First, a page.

Ask any of the team working at our Takapuna physio clinic, or the guys at any of our other clinics across Auckland, and they’ll tell you that this is a busy time of year for us. The warmer weather and longer days are to blame. They indicate summer is on the way, and this compels a lot of people to start exercising at the gym so they can have a beach body to be proud of. In their haste to look good, they do too much, too soon and injuries occur. That’s why this is a busy time of year for us!
We encourage you to take it easy if you’re starting to workout at the gym again, particularly after a long winter lay-off. Research has shown that following a period of 12 to 16 weeks of detraining, elite athletes suffer a strength decrease of 19%, while their shoulder strength decreases by almost half. This translates to a 300% increase in injury rate upon return to the gym for high-intensity exercises! Those figures relate to elite athletes – we shudder to think what they’d be for amateurs!
This is why you should ease back into it when you hit the gym. While it might sound obvious, you really need to pay attention to your warm-up before you do anything strenuous. Warming up primes your muscles and joints for activity, so it’s important to re-introduce yourself to the instructors at your gym and get their advice on what to do before you workout.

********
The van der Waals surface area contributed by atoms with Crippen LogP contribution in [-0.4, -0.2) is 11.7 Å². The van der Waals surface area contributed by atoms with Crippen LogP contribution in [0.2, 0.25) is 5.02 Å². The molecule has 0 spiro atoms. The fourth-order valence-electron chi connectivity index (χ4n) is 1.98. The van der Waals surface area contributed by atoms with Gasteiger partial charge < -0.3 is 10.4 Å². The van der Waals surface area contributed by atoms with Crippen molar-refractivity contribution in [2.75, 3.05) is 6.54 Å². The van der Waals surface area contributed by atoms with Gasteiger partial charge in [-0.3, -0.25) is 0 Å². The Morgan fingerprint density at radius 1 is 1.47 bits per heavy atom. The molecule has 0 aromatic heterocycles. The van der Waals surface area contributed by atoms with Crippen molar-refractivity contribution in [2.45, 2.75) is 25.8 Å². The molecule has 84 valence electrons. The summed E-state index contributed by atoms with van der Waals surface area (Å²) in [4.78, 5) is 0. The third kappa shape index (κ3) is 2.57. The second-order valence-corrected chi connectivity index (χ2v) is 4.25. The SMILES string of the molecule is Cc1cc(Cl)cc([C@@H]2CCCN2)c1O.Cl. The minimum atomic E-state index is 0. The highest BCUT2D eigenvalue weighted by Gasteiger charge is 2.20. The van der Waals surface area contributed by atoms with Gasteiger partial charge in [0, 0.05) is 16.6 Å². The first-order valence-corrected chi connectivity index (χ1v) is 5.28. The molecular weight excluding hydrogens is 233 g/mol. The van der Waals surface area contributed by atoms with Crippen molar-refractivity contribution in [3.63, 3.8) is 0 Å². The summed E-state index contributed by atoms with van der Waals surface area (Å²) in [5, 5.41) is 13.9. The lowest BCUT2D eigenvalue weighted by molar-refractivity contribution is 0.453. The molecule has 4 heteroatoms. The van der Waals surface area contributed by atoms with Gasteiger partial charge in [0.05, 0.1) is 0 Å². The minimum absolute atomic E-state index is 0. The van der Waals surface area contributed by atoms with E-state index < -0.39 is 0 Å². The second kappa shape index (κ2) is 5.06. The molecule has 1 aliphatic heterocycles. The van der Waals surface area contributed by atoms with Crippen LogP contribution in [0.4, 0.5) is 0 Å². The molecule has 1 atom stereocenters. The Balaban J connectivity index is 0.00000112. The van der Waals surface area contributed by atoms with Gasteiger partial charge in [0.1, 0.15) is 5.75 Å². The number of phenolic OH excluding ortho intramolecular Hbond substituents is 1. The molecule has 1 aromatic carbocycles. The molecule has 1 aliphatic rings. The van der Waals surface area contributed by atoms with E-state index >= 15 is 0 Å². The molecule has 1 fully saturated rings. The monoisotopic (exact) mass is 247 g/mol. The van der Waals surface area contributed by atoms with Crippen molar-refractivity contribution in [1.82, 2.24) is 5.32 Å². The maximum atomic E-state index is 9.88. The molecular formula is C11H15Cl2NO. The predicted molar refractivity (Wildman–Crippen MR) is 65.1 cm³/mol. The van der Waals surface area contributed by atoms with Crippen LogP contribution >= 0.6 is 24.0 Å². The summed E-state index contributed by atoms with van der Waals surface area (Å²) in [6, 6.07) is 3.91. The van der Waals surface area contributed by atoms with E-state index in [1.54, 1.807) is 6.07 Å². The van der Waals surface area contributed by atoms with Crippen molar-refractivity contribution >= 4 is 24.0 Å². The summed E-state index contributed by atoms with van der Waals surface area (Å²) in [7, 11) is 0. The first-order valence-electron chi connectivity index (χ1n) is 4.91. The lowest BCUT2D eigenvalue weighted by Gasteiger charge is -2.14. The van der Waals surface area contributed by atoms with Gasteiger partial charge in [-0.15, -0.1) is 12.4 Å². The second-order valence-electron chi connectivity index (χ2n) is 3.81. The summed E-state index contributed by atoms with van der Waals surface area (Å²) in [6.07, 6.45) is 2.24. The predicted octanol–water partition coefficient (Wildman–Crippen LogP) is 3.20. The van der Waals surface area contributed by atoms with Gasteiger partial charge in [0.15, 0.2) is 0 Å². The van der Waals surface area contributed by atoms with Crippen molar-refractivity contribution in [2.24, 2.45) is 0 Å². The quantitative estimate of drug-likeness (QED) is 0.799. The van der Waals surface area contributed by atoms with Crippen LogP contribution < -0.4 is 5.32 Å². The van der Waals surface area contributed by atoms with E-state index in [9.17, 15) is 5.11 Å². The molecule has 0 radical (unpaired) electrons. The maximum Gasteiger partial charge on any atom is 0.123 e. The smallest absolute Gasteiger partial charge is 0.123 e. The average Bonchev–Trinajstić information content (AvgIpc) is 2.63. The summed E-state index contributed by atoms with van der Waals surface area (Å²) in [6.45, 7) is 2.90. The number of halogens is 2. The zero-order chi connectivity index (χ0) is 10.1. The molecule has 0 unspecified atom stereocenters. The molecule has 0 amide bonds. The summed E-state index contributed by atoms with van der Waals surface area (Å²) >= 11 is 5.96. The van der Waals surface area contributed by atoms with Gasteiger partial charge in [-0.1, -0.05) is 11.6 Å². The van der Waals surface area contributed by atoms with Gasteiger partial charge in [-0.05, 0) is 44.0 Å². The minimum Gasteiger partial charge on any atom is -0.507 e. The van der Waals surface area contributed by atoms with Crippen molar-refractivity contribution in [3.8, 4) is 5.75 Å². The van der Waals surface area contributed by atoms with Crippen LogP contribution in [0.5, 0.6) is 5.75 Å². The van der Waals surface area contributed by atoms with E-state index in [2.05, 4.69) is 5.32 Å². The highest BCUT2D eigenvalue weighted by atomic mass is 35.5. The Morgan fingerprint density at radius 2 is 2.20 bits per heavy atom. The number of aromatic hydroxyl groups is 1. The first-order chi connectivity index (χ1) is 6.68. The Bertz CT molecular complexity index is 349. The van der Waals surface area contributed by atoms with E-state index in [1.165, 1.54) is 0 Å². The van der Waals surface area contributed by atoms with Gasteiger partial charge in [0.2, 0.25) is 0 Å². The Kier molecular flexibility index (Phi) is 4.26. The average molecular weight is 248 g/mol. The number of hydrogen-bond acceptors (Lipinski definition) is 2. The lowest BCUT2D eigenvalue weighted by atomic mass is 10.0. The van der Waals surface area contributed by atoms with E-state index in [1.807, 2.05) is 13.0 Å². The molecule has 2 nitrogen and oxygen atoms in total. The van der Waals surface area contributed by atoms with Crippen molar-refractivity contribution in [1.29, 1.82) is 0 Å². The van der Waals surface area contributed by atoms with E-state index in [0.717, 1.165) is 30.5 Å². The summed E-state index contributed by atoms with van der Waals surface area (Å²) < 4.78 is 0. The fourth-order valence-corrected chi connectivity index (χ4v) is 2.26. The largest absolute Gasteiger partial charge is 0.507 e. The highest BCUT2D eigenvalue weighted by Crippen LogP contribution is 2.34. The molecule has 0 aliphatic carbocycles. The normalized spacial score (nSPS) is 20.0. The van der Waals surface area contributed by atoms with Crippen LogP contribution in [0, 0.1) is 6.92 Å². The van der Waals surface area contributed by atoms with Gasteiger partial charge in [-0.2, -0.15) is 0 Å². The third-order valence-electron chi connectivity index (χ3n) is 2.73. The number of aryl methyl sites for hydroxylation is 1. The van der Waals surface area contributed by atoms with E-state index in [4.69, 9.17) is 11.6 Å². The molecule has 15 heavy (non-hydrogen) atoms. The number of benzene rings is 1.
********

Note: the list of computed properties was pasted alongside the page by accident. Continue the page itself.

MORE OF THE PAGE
If you haven’t been to the gym in a while, don’t go straight back to the previous level of weights you were using. By starting at 50% of previous levels, you’ll be less injury prone and you can concentrate more on your form. If you increase the intensity by 10% each week, you’ll be back at 100% in a short space of time anyway.
You should also be careful with plyometric exercises like jumping, skipping or hopping. These explosive activities put extra strains on your tendons and their bony insertions, and we think you should exercise for at least a fortnight before restarting plyometrics. Even then, you should still limit these activities to twice a week as they can take about 72 hours to recover from.
Recovery is just as important as exercise. Take at least 48 hours to rest between each exercise session as you ease back into it. In other words, exercise three times a week to start with. And if you do feel discomfort or pain, don’t ignore the signs your body is giving you. Taking it carefully isn’t restricted to how you approach your exercise after a long winter break. It also means that you should seek professional advice from us whenever you feel a tinge, as it can lead to bigger problems if left untreated.